Academic journal article Australasian Journal of Engineering Education

Enabling Safer Design Via Improved Understandings of Knowledge-Related Hazards: A Role for Cross-Disciplinarity

Academic journal article Australasian Journal of Engineering Education

Enabling Safer Design Via Improved Understandings of Knowledge-Related Hazards: A Role for Cross-Disciplinarity

Article excerpt


It is proposed that cross-disciplinarity is required to achieve safe design. By way of introduction, consider some consequences of "unsafe" design.

Examples of well-known catastrophic industrial accidents include the 1984 Union Carbide accident in Bhopal, India, which is commonly cited as the world's worst industrial disaster, and the 1986 nuclear power-plant disaster at Chernobyl, Ukraine, which is thought to be the world's worst nuclear accident.

Poorly informed management and design decisions, typically combined with cost cutting, are often a contributing factor in industrial accidents (Reason, 1990; Kletz, 1994). The 1984 Union Carbide Bhopal accident is estimated to have caused at least 3000 immediate deaths due to a toxic gas leak, 5000 subsequent deaths, and serious injury to approximately 100,000 people. To this day, the site remains highly contaminated, and toxins are continuing to leak into soil and groundwater. Instead of facing litigation and providing compensation, Union Carbide ceased operations in India and refused to attend legal proceedings. (1) The accident had multiple causes, but contributing factors included the design of the plant, failure to heed prior warnings, and failure to transfer safety-critical knowledge to relevant employees.

Less well known is that only a small minority of industrial fatalities are due to catastrophic accidents. Most are caused by routine accidents, such as being struck by a moving vehicle or falling from height. In 2001-2002, 297 Australian fatalities were compensated as resulting from workplace activities (NOHSC, 2003a; 2003b). Of these, most of the fatalities were in construction, transport/storage, manufacturing and the business/services sectors. Illnesses attributed to work-related activities account for many more fatalities. From 1998 to 2000, 1172 Australian cases of mesothelioma were attributed to exposure to asbestos (HSE, 2003). It is estimated that in 2001-2002, 2.3 million people in Great Britain had an illness that they believed was due to, or exacerbated by, their current or past employment activities (HSE, 2003). In addition to harm done to human lives, any estimate of the total cost of unsafe industrial practices would need to take into account the harm caused to water supplies, soils, plant and animal life and other aspects of the biosphere.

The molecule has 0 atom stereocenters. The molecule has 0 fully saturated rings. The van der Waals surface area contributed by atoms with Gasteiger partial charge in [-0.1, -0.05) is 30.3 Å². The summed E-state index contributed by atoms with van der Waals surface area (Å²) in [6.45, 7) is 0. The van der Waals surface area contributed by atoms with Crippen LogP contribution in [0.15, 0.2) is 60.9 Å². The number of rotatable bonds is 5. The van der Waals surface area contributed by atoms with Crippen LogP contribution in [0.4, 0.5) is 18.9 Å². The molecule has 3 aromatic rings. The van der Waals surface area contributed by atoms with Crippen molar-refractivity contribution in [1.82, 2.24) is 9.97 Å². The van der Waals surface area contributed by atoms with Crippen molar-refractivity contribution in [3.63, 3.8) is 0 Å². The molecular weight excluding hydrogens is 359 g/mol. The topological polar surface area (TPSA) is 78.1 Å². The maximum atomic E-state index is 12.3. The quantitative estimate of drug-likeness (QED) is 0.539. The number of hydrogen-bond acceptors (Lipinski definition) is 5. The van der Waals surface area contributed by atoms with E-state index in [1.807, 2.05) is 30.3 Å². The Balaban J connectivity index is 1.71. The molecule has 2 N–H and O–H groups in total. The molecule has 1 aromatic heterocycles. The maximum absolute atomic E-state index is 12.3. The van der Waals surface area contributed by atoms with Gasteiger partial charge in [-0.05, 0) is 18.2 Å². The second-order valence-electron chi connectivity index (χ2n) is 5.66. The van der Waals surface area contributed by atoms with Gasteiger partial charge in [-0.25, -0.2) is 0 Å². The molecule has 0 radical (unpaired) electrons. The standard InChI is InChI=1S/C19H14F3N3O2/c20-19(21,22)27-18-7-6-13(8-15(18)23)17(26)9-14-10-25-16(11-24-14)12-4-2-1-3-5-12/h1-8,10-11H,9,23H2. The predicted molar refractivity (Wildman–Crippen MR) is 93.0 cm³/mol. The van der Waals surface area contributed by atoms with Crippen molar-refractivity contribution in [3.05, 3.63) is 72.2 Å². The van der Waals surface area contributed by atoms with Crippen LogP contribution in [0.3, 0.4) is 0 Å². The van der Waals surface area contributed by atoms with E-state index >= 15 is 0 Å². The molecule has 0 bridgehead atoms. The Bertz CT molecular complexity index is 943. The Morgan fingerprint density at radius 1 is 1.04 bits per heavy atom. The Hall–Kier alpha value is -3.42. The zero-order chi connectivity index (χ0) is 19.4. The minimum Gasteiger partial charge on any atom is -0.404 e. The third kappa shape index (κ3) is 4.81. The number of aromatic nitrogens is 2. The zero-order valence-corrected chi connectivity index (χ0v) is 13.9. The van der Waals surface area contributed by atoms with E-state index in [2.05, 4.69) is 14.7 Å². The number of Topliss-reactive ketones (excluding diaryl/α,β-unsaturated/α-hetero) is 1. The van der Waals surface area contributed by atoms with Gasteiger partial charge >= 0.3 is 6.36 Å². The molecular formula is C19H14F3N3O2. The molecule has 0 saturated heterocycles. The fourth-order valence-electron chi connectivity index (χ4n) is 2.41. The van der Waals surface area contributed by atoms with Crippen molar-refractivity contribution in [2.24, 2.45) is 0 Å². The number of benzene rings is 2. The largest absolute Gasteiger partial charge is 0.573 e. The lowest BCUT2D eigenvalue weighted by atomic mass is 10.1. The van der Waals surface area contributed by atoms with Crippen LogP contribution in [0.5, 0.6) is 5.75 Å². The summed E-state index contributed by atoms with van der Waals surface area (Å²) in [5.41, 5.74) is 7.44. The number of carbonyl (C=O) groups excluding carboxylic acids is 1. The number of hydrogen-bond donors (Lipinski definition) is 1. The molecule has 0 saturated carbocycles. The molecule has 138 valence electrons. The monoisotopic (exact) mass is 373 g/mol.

Knowledge-related hazards are understood here as hazards that arise from, or could be controlled by, activities that broadly fall under the umbrella of the discipline known as knowledge management. Several of the many various knowledge management activities are relevant, but most relevant here is the generation, storage, transfer and application of knowledge. To illustrate one of the connections between knowledge management and safety, it can be readily seen that certain industrial accidents, such as Union Carbide Bhopal, would be avoided if knowledge from previous incidents had been generated, stored and applied.

Considerable prior research has addressed attempts to characterise knowledge according to certain dichotomies (perhaps false) including tacit-explicit and declarative-dispositional. Tacit knowledge has been variously described as being subconsciously understood and applied, difficult to articulate, developed from direct experience and action, and "usually shared through highly interactive conversation, storytelling, and shared experience" (Zack, 1999); whereas explicit knowledge is that which can be readily codified, transferred and replicated. Knowledge has also been characterised as declarative or dispositional, where declarative knowledge refers to knowing about something, and dispositional knowledge refers to the ability to do something (Brown & Duguid, 2001).

While dichotomisations such as the above may tend to oversimplify, they may nevertheless be helpful for the purpose of understanding some of the following examples of knowledge-related hazards. …

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